Edward Hopper, ‘Couple’, ca. 1900, Thurston Royce Gallery of Fine Art, LTD.

Edward Hopper went to Paris in 1906 and again in 1908. For Hopper, Paris represented both intellectual and artistic attainment as well as romance. To him, France represented a romantic ideal, in fact, a symbol of longing. Hopper's early depictions of couples are optimistic, as illustrated in his 1898 sketch of a couple courting at the seaside beneath the full moon. In the years just before he married, Hopper, in the etching entitled "Les Deux Pigeons", depicted a couple passionately embracing, observed by a waiter-voyeur in a French outdoor cafe. This Elizabethan study of a couple embracing in an archway reminds us of William Shakespeare and the romantic tales of "Antony & Cleopatra".

Signature: Unsigned.

The artist, until 1967; to his widow, Jo Hopper, until 1968; to private collection, until the present.

About Edward Hopper

Edward Hopper defined 20th-century realism with his austere, eerie scenes that conveyed the alienation and isolation of modern life. Nighthawks (1942), a painting of three customers sitting at the counter of a diner late at night, is among his most famous works. The illusion of light pervades his paintings, which depict late 19th-century architecture, coastal views, and scenes of the city. Hopper’s characters, even when painted in groups, seem disconnected and lost in thought. "Great art is the outward expression of an inner life in the artist, and this inner life will result in his personal vision of the world," he said.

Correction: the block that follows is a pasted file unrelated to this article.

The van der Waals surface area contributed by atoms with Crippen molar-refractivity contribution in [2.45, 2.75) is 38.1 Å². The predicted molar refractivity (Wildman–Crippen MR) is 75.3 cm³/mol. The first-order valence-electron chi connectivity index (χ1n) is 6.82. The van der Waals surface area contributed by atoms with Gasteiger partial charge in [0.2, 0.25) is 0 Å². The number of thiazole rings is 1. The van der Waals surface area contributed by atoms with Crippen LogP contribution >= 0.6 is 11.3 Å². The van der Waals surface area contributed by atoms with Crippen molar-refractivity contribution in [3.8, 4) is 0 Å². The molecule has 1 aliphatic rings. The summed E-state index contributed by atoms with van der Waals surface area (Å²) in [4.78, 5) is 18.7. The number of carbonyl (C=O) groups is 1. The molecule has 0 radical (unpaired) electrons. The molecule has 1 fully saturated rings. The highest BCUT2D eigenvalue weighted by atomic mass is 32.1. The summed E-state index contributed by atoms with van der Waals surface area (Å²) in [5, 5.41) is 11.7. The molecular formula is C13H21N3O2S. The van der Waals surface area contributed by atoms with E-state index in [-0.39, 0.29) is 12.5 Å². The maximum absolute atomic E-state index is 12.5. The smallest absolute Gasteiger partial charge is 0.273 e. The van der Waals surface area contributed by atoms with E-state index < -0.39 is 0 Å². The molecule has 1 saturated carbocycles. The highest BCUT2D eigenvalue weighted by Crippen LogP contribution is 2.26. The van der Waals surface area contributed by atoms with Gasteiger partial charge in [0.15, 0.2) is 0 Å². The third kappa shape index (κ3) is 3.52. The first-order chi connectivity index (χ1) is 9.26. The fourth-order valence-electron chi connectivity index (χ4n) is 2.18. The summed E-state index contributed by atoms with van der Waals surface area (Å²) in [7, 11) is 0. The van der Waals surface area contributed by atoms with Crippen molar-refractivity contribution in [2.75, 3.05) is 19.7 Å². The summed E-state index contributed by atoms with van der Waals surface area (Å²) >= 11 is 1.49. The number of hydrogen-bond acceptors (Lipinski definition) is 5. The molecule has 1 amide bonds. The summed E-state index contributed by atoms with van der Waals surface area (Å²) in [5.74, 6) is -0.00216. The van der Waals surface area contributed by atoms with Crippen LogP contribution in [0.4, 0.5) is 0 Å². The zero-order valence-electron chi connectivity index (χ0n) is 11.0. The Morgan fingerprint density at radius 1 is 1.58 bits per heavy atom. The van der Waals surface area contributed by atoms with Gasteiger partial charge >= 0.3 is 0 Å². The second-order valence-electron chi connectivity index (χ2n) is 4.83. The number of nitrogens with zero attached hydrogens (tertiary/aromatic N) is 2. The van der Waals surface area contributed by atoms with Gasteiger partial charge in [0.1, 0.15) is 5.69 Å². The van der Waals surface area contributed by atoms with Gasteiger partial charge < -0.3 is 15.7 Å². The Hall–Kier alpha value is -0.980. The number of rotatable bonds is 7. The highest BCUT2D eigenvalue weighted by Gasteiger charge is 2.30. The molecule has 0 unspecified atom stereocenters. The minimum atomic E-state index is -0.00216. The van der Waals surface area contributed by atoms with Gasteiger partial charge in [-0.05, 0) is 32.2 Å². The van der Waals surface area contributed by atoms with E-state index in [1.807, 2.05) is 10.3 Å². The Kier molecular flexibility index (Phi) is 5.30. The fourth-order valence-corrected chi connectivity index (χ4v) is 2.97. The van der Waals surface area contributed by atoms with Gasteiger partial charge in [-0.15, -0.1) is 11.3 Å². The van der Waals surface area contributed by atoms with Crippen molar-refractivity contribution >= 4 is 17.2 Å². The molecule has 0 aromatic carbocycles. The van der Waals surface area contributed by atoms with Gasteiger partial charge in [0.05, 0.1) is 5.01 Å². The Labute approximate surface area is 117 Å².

American, 1882-1967, Nyack, New York, based in Maine, Massachusetts and New York